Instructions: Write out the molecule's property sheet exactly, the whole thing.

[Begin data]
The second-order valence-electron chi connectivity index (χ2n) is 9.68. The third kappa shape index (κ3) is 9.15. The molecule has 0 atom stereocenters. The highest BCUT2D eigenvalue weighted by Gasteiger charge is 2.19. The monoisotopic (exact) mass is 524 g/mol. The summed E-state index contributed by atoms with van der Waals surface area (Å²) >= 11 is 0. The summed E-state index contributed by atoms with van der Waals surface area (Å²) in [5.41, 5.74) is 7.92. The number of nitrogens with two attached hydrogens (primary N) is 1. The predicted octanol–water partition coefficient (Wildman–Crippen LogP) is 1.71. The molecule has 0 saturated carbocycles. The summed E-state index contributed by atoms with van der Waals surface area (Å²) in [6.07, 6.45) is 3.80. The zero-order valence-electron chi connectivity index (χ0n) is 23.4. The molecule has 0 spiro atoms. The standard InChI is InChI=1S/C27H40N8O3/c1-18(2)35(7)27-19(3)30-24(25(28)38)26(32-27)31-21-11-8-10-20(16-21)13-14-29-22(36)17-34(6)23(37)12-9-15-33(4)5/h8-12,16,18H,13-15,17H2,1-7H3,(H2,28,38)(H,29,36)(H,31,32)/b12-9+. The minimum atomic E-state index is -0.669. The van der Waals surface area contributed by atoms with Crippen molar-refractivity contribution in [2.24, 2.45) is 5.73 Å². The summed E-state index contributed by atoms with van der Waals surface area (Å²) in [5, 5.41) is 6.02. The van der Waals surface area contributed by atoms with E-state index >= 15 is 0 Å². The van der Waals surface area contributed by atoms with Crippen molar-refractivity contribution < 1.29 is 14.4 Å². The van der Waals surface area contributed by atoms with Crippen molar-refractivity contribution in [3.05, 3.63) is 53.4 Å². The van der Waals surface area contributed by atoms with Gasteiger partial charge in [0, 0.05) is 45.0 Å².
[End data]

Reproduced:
The second-order valence-electron chi connectivity index (χ2n) is 9.68. The third kappa shape index (κ3) is 9.15. The molecule has 0 atom stereocenters. The highest BCUT2D eigenvalue weighted by Gasteiger charge is 2.19. The monoisotopic (exact) mass is 524 g/mol. The summed E-state index contributed by atoms with van der Waals surface area (Å²) >= 11 is 0. The summed E-state index contributed by atoms with van der Waals surface area (Å²) in [5.41, 5.74) is 7.92. The number of nitrogens with two attached hydrogens (primary N) is 1. The predicted octanol–water partition coefficient (Wildman–Crippen LogP) is 1.71. The molecule has 0 saturated carbocycles. The summed E-state index contributed by atoms with van der Waals surface area (Å²) in [6.07, 6.45) is 3.80. The zero-order valence-electron chi connectivity index (χ0n) is 23.4. The molecule has 0 spiro atoms. The standard InChI is InChI=1S/C27H40N8O3/c1-18(2)35(7)27-19(3)30-24(25(28)38)26(32-27)31-21-11-8-10-20(16-21)13-14-29-22(36)17-34(6)23(37)12-9-15-33(4)5/h8-12,16,18H,13-15,17H2,1-7H3,(H2,28,38)(H,29,36)(H,31,32)/b12-9+. The minimum atomic E-state index is -0.669. The van der Waals surface area contributed by atoms with Crippen molar-refractivity contribution in [2.24, 2.45) is 5.73 Å². The summed E-state index contributed by atoms with van der Waals surface area (Å²) in [5, 5.41) is 6.02. The van der Waals surface area contributed by atoms with E-state index >= 15 is 0 Å². The van der Waals surface area contributed by atoms with Crippen molar-refractivity contribution < 1.29 is 14.4 Å². The van der Waals surface area contributed by atoms with Crippen molar-refractivity contribution in [3.05, 3.63) is 53.4 Å². The van der Waals surface area contributed by atoms with Gasteiger partial charge in [0, 0.05) is 45.0 Å².